Jan. 26--It's long been the stuff of science fiction: computer chips implanted
in your brain to enhance your physical and intellectual powers.
At Randolph Nudo's lab at the University of Kansas Medical Center, it's a step
closer to reality.
Nudo, a brain researcher who directs KU's Landon Center on Aging, and electrical
engineer Pedram Mohseni of Case Western Reserve University have developed an
implant the size of a quarter that bridges gaps in damaged brains to restore
communication between different parts of the brain.
In a dramatic experiment, brain-injured rats equipped with this "neural
prosthesis" were able to reach their front paws through a gap in a plastic glass
window, similar to a miniature teller's window, to successfully snatch pellets
of food. But when researchers switched the implant off, the rats batted clumsily
at the pellets and rarely grabbed one.
Although its use in people may be a decade or more away, experts already are
calling the neural prosthesis a technological breakthrough that may change the
course of research to assist the 1.7 million Americans who suffer traumatic
brain injuries and the hundreds of thousands of people a year who survive
"This is definitely something very cool, very, very interesting," said Leonardo
Cohen, a senior neuroscience researcher at the National Institutes of Health.
"It really creates a pathway into the brain. This is definitely a breakthrough."
Nudo and Mohseni first met in 2006 at a science conference, where they
discovered they shared the same idea for a neural prosthesis.
"It was an idea a bit out in left field, so it took some time to get it funded,"
Eventually, money for their project came from the Department of Defense, which
has been looking for better ways to rehabilitate soldiers with traumatic brain
More than 266,000 members of the military suffered brain injuries from 2000 to
2012, many from the concussions of improvised explosive devices in Iraq and
Brain injuries now require long periods of intense physical and speech therapy
that aren't always fully effective. Nudo hopes a neural prosthesis will shorten
the time it takes to recover and make recovery more complete.
Enhancing the brain with electronics isn't new. Cochlear implants in the inner
ear have been restoring hearing for decades. Electrodes implanted deep in the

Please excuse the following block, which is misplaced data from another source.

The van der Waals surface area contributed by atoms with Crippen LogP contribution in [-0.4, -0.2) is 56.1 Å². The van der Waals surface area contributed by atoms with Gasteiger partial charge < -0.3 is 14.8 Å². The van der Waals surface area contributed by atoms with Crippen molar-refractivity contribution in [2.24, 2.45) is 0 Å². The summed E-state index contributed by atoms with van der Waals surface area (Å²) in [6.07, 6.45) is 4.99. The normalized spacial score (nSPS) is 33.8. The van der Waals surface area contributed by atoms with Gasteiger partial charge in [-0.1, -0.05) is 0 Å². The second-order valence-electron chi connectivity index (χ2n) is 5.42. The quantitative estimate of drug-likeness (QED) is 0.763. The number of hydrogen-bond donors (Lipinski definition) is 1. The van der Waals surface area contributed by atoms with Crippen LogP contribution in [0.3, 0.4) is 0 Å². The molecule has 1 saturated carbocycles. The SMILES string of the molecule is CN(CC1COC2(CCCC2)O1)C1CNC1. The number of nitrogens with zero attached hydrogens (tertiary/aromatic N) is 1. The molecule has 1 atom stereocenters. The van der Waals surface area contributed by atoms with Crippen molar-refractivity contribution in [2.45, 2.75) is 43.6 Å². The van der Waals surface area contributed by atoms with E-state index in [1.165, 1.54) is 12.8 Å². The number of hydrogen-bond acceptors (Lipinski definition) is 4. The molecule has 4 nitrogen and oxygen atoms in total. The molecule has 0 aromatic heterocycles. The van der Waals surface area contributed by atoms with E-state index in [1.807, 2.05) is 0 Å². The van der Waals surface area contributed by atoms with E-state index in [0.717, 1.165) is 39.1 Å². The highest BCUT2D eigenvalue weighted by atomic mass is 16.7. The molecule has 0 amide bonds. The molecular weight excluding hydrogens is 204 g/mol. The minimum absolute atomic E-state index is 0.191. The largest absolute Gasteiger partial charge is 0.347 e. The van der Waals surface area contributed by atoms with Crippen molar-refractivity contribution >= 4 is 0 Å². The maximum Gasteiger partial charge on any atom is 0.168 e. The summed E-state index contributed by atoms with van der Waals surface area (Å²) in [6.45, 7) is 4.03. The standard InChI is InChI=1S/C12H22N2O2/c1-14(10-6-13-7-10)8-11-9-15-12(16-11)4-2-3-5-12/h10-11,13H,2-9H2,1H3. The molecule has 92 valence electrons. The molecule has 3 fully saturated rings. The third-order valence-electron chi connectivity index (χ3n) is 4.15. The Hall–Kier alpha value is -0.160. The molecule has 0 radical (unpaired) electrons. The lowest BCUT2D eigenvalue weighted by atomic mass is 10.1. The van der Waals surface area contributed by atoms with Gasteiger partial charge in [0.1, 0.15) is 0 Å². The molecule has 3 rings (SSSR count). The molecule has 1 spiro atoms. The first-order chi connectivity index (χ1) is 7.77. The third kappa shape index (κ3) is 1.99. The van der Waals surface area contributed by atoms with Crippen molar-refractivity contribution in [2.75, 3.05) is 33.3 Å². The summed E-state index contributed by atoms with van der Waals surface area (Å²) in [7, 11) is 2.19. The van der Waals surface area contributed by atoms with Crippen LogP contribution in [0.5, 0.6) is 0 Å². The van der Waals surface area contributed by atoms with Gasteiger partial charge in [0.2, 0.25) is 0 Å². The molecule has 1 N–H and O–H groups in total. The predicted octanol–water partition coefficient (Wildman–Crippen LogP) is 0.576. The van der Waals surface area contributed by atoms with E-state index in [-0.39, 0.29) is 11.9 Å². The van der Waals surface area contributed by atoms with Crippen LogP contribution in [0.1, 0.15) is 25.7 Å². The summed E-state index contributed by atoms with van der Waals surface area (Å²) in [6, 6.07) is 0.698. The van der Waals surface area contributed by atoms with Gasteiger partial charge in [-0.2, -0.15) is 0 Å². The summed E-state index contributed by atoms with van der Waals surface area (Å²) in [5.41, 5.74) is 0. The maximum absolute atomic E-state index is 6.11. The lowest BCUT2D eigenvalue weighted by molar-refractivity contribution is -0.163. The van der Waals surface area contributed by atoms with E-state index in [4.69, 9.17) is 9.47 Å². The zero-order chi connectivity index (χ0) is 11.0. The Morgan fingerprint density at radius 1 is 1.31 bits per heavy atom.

brain deliver electrical impulses to calm the tremors of Parkinson's disease.
And in 2008, scientists showed that monkeys with chips implanted in their brain
could direct robot arms to feed them marshmallows, an accomplishment that could
lead to advances in prosthetic limbs.
Nudo and Mohseni's neural prosthesis is the first device designed to repair the
wiring of the brain itself. It has two sets of microelectrodes, as fine as human
hairs, connected by wires to a microprocessor chip and a watch battery. The
experimental prosthesis sat on top of the rat's head. The version for people
would fit inside the skull.
In their experiment, Nudo mapped the rats' brains and then surgically
disconnected parts of the brain that control movement of the rats' forelimbs.
The injury disrupted the rats' physical sense of where their forelimbs were.
The electrodes of the neural prosthesis were implanted in each of the divided
sections of the brain. When neurons in one part of the brain tried to send
electrical signals, they were recorded by the prosthesis, which cleaned the
signals of "static" from other brain signals and transmitted it to neurons in
the other part of the brain.
Within two weeks of receiving the prosthesis, the rats were able to grab food as
well as they had before their brains were injured.
"I'm not ready to use the term 'neural solder' yet, but we're getting there,"
Nudo said. "Neurons that fire together wire together. We're artificially
creating that situation."
Nudo already is expanding his research on the prosthesis. He has a Defense
Department grant to do a similar study with monkeys. He also will be testing the
effectiveness of the device on rats with spinal injuries.
S. Thomas Carmichael, a neurologist and neuroscientist at the David Geffen
School of Medicine at UCLA, called Nudo's neural prosthesis highly innovative.
Carmichael said it may prompt other researchers to follow his lead and look for
ways to repair damaged circuits within the brain.
But there are numerous hurdles before this becomes a useful medical device,
The prosthesis has to be made small and durable. And researchers have to figure
out which brain injuries respond to the prosthesis and how best to implant the
device and program its computer. Even if further testing proves that the
prosthesis is an effective therapy, it may be 10 to 15 years before it's widely
available, Carmichael said.
Nudo's "work has opened a door, and we've stepped through it. Now we have a
decade of questions to deal with," Carmichael said.
Twenty years from now, it may be commonplace for people to have implants in
their brains, Nudo said. They may be used to correct speech problems caused by a
stroke or to control the symptoms of psychiatric orders. Implants will become an
ethical issue, he said, if they can ever be used in normal brains to enhance
Nudo gave the example of a power hitter who tries to gain an edge by getting an
implant to improve hand-eye coordination.
In the future, professional athletes may get brain scans along with their blood
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